Home' Australian Ageing Agenda : AAA Nov-Dec 2013 Contents SPONSORED EDITORIAL
When Allity, acquired the Lend Lease aged care
portfolio in April 2013 a key element of the acquisition
was the contract to deliver the Gosling Creek aged
care facility. The project carried a Zero Real Interest
Loan approval and an obligation to The Department
of Health & Ageing to complete the home by November 2014.
This almost impossible time frame meant the undertaking
was at real risk of not meeting the Department's completion
requirements. High levels of risk around cost and time frames
rendered the project a real challenge for the client, Allity, builder,
Grindley Construction, project manager, Aspect Project Managers
and architect Calder Flower.
Grindley Construction was engaged on an ECI (Early Contractor
Involvement) contract to manage the timeframe, design process,
reverse brief, construction budget and to coordinate the consultant
team. It was essential for Allity and Aspect to work with a contractor
who had a proven track record of managing and coordinating
challenging aged care projects. With a portfolio of over 40 completed
projects in the last 10 years, Grindley met that requirement.
"To meet the challenge of a clearly 'at risk' development, taking a
collaborative approach demonstrated how partnership contracting
delivers the most cost effective and competitive benefits for the
client," says Grindley Construction director, Rod Burger.
"From a team point of view consultants who would normally
work directly for Allity had to believe in us that the project would be
completed on budget. We realised that milestones and payments to
Grindley would be jeopardised if we did not achieve those targets.
"Everyone on the team was pulling in the same direction
from the outset. Basically we had six weeks to document the
project and re-present the design to council, a process that would
normally take three or four months."
"We bought construction time by working with Calder Flower
to change what was originally a three level building to a single
level development. This substantially altered the dynamics of
the plan from an urban design to a country design, with open
balconies off each resident room," says Burger.
Keeping to budget was the most critical aspect and absorbed
the most time. But these budget requirements were achieved,
resulting in a cost of $165,000 per bed, which was 20 per cent
under the original target. Total construction cost for the 120-bed
facility is $19.8 million.
GETTING EVERYONE INVOLVED
Aspect Project Managers director, Peter Bartlett, agrees that a
collaborative stakeholder managed approach was the only way
the project could be delivered. "You have the client on one side of
the table, the designers on the other, the builder on the third side
and the council on the fourth. All working in unison to get the
project re-designed in time.
"Because this was the first project for Allity, they wanted
to create their own model, brand and point-of-difference in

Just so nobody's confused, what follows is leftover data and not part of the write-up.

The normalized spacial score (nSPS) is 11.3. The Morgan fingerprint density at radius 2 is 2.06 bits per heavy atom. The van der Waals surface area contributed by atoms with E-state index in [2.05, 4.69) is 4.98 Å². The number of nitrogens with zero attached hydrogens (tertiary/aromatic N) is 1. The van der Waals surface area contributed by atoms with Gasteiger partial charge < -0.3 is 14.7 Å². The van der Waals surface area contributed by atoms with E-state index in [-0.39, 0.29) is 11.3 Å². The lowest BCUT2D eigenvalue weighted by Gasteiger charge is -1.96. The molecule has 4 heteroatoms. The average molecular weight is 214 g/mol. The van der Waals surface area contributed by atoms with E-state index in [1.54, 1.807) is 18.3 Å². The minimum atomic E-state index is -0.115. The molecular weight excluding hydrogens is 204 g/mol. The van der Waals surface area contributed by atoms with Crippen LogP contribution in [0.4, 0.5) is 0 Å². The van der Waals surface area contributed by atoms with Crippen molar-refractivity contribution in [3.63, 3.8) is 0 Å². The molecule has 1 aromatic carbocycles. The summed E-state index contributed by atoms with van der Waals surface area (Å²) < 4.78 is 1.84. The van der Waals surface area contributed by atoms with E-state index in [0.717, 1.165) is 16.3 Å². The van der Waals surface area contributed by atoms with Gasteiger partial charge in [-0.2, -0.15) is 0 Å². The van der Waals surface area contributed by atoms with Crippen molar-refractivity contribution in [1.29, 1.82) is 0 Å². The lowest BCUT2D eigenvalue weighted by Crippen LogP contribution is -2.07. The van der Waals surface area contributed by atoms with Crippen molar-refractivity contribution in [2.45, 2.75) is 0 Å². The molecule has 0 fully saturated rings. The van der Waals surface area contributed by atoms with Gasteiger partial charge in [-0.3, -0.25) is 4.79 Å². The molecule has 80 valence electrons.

aged care. It would have been easy to design a stock standard
nursing home but Allity wanted a development that was
special," says Bartlett.
He described the value engineering process as "pretty intense"
for about six weeks, working with Grindley and the quantity
surveyors to keep it all on track. "Everyone operated together in an
open and transparent approach. There was no hidden agenda, no
information was withheld. It was all on the table for everyone to see."
Bartlett too said the real challenge was to keep the project
within budget as the design progressed. "Potentially this was an
obstacle. We initially identified where we could save costs but
these savings then had to be realised within design constraints,
always a risky process. To say you can save money is one thing
but then designing the project where you do actually realise
those savings is key."
Another possible hurdle was delay in obtaining the revised
development approval with Orange City Council. However, the
approval was processed in record time, taking just six weeks.
"Regional councils tend to be very proactive and take the big
picture approach. They acknowledge that these projects bring
growth into the community by generating jobs and revenue, are
an investment in long term employment and meeting the needs
for aged care in the region." says Bartlett.
Grindley have commenced construction on site and the project
is on track for completion in November 2014. Gosling Creek is the
first green field aged care development in Orange for some years
and Allity's first "new build" since launch.
According to Greg Zieschang, head of Property & Business
Development at Allity, "The collaborative and partnership
contracting approach has been a key factor in converting this
project from the drawing board into reality". n
For further information contact Rod Burger at Grindley on 02 9988 3811
To meet an almost impossible
deadline, close collaboration
and transparency was critical in
all phases of the Allity Gosling
Creek Aged Care project in
Orange, New South Wales. How
client, builder, project manager
and architect accomplished this
was a lesson in how to build a
successful business alliance.
The Story of
-- Taking the Collaborative Approach
32 | NOVEMBER -- DECEMBER 2013 | AAA
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